Golden Eagles feel their wings are clipped with future parking lot graduation


Will Baker

Flyers posted all over campus raising awareness of the current commencement plans.

With less than 21 days until graduation, some Golden Eagles are feeling a little less than satisfied with the university’s decision to hold the graduation ceremonies in the parking lot.

CSU Long Beach will have Angel Stadium Parking Lot, CSU Northridge will have a picturesque lawn in front of its own university’s library, CSU Dominguez Hills will have Dignity Health Sports Park Stadium, and Cal State LA will have their ceremony in “Lot 5.”

Over the years Cal State LA has utilized the parking lots for many different uses. During the pandemic, the state utilized the space for vaccine clinics, and COVID-19 testing. While it may seem as though the graduation ceremony will be a new addition, Cal State LA has used parking lots for commencement in the past.

A petition with over 3,000 signatures, lists President William Covino’s salary, location of commencement and allocated tickets as all valid reasons to amend the current plan. 

“President Covino makes $545,571 in salary and benefits per year,” read the petition biography. “The Cal State LA 2022 graduation will be held in a campus parking lot. Aside from that, they’re only giving out four tickets per student, which is unfair since in past graduations they used to give up to 10 tickets per person. This has to change ASAP.”

Magdalena Arcienega, a student from Whitter, posted her reason for signing and has one of the most liked responses.

“We need more graduation tickets,” she wrote. “It is unfair that we pay this institution thousands of dollars for tuition to only get four tickets for family members. Do better, CSULA.”

First-generation graduates

Cal State LA has been designated as a First-generation Forward Institution for its commitment to improving the experiences and advancing the outcomes of first-generation college students.

According to Cal State LA’s website, more than half the current students are considered first-generation college students. To be a first-generation college student, one must have two parents who did not attend college.

Currently, Cal State LA has been asking its first-year students to join the pledge to graduate in four years, since the current graduation rate of four-year students sits right under 10%, whereas five and six-year graduation rates fall within the 40-60% range.

This “California Promise” is a bill intended to boost graduation rates amongst first-year and transfer students within a smaller time window, despite the numerous setbacks students may have experienced from the pandemic.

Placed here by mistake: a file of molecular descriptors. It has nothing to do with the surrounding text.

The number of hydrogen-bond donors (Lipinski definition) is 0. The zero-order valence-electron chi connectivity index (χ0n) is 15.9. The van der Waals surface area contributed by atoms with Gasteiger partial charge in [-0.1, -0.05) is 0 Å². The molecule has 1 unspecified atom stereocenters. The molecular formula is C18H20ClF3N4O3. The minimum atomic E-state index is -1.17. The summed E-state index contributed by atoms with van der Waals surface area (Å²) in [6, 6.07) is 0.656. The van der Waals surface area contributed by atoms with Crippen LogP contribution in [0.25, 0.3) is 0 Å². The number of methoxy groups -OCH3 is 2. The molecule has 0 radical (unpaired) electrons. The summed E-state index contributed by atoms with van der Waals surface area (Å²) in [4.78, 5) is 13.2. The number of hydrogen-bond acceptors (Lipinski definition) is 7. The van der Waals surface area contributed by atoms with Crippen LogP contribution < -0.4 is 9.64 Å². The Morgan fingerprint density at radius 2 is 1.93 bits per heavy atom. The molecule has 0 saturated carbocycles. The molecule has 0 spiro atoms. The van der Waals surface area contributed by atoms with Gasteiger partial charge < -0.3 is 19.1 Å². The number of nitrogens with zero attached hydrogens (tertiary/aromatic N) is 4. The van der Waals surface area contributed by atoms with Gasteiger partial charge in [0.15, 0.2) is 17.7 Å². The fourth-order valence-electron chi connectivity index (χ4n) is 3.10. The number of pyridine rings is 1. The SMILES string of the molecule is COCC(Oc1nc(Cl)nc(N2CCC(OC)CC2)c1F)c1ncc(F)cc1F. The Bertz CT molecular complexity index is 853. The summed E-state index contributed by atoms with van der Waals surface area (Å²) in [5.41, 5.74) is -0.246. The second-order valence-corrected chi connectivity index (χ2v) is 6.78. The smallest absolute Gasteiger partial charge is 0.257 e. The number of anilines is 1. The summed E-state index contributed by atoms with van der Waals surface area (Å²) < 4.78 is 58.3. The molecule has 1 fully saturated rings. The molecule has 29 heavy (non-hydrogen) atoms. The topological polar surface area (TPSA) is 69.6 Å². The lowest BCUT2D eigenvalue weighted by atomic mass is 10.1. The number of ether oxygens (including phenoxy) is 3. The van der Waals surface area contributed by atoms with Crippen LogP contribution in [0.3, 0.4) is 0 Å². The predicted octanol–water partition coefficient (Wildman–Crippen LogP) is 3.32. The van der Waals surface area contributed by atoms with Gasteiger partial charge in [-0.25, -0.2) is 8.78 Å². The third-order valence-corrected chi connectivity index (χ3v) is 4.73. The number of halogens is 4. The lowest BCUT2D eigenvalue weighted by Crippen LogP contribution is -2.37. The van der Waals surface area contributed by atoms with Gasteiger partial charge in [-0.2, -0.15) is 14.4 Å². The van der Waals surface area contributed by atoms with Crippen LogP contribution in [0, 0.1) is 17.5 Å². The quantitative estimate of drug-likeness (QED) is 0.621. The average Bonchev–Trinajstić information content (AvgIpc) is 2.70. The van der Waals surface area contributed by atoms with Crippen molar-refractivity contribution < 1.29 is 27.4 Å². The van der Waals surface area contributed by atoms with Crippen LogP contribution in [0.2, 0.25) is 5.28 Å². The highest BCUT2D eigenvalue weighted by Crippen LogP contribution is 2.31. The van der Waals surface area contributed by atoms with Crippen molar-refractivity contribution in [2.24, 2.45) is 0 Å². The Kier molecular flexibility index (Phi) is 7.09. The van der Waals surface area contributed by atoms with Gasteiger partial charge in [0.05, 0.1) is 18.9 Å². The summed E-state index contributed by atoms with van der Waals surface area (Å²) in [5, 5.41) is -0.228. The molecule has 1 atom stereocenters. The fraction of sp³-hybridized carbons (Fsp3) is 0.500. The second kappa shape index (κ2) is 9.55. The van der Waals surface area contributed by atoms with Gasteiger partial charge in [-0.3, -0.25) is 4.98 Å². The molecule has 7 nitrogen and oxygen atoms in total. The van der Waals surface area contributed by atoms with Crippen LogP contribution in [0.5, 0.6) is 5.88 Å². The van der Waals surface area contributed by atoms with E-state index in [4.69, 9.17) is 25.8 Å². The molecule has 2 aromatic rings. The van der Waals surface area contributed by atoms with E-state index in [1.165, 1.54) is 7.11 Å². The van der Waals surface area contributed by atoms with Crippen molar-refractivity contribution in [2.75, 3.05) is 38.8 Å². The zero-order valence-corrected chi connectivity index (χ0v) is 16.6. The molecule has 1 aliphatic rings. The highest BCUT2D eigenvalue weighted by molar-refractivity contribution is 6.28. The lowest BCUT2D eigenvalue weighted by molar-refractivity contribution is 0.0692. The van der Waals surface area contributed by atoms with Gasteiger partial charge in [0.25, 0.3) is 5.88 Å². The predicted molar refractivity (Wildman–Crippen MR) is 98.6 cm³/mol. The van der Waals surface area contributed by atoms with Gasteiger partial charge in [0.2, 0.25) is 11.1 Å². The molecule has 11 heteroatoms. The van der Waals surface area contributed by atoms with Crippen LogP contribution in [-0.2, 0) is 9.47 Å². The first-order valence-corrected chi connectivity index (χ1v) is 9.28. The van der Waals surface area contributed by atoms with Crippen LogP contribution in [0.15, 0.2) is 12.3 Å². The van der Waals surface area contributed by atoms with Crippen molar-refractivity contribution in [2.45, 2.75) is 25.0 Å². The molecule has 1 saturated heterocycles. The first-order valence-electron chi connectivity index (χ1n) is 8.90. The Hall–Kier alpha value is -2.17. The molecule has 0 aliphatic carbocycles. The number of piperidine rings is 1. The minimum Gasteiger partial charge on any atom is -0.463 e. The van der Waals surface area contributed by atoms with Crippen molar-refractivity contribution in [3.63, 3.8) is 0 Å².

A Better Venue

Prior to the pandemic, the university spent $875,000 on commencement. During the 2020 and 2021 ceremonies, the university spent $1.5 million. This year, $1.3 million will be spent on the ceremony due to inflation and rising costs.

Students were allowed to speak their minds about the graduation location during an executive meeting for ASI in April.

One of the first students to speak was Yesenia Gonzalez, who graduated in the fall of 2021. The 2022 commencement will be recognizing her psychology major and her Magna Cum Laude GPA she earned while at Cal State LA.

“Many graduating students, including myself, are disappointed that our commencement ceremony will be taking place in a parking lot,” Gonzalez said. “We deserve a large formal venue, such as our own track field, gym or even the Rose Bowl.” 

Gonzalez feels that “a proper ceremony is the least that we should be given.”  

Gonzalez argued that many students deserve a better venue to be recognized for all their hard work towards their education, especially for graduates with large families. 

After the ASI meeting, Gonzalez even said she would skip commencement and celebrate with family to focus on the importance of the momentous occasion if Cal State LA decides to not increase the number of tickets for each graduate. 

“I just feel like a lot of students feel disrespected by the parking lot graduation,” said Daniel Martinez, a sociology major.

Martinez felt that the Rose Bowl being a potential option for the commencement demonstrates that Cal State LA has the ability to do more but is choosing not to. He also felt even more disappointed when he heard LA Community College is hosting its ceremony at the Greek Theater.

Jaime Arellano, a graduate student studying American politics and new ASI president, expressed his distaste for where the graduation was going to be held this year.

“There are high schools in California that are doing way better than Cal State LA,” he said. “Covino said his mission was to enhance student life. They’re going to be in a parking lot. What does that say about our school?”

The University Times (UT) reached out to president William Covino for comment on these issues.

“I want the class of 2022 to enjoy commencement, and I’m confident they will,” Covino told the UT. “Each year, great effort goes into putting on commencement and giving our students a wonderful experience. We are doing the same this year.”